Amazon has settled two fines this week for alleged privacy violations in regard to its Ring and Alexa devices. The charges total nearly $31 million.
The Federal Trade Commission said on Wednesday that Amazon violated the Children’s Online Privacy Protection Act Rule (COPPA Rule) with its Alexa voice assistant by keeping sensitive data such as geolocation “for years” and “used it for its own purposes.”
According to the complaint, Amazon kept voice recordings and geolocation data (despite assuring users such information could be deleted) and illegally retained it to improve its Alexa algorithm.
“Amazon’s history of misleading parents, keeping children’s recordings indefinitely, and flouting parents’ deletion requests violated COPPA and sacrificed privacy for profits,” said Samuel Levine, director of the FTC’s Bureau of Consumer Protection, in a statement. “COPPA does not allow companies to keep children’s data forever for any reason, and certainly not to train their algorithms.”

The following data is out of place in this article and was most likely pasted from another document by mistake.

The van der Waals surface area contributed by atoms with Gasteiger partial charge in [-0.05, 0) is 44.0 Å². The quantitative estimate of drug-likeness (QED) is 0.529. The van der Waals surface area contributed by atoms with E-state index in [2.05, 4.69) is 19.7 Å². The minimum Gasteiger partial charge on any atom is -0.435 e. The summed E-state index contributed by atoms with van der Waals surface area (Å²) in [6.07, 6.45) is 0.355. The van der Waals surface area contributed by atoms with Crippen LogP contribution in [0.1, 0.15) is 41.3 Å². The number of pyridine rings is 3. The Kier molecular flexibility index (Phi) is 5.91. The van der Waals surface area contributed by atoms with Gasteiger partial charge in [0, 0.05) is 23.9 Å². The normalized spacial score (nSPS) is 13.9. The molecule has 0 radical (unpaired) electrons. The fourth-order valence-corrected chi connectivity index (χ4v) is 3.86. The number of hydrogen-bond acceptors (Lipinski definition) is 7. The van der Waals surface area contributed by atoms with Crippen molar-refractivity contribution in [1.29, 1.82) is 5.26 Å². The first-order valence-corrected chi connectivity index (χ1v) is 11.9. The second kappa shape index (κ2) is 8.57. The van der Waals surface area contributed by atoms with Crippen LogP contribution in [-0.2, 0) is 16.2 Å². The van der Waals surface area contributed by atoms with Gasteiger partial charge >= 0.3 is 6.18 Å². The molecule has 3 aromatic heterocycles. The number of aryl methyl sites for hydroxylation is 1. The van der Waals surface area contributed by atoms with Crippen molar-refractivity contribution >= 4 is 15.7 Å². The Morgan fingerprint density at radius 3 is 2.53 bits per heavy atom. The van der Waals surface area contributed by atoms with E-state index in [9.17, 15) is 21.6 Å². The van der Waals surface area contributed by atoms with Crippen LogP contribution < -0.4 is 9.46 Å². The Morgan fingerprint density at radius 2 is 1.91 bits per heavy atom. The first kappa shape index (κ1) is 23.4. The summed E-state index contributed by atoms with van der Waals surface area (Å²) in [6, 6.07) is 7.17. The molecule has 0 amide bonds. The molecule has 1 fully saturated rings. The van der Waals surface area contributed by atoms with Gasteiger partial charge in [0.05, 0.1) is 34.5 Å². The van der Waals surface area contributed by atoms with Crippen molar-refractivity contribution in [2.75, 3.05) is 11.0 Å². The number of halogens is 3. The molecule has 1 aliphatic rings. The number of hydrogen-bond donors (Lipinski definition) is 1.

The proposed order calls for Amazon to pay $25 million in civil penalties and delete inactive child accounts and geolocation data. The company will also be restricted from using such data to train its algorithms.
In a separate complaint, the FTC says Amazon’s home-security system, Ring, compromised user privacy by failing to implement safeguards against hackers, employees, and contractors from having access to consumers’ private videos and information.
According to the complaint, a former Amazon employee surveilled female users with Ring devices in intimate places such as bathrooms and bedrooms “for several months.”
The settlement also calls for $5.8 million in consumer refunds.
“While we disagree with the FTC’s claims regarding both Alexa and Ring, and deny violating the law, these settlements put these matters behind us,” Amazon said in a statement to Entrepreneur, adding that the issues regarding Ring were addressed “years ago” and “well before the FTC began its inquiry.”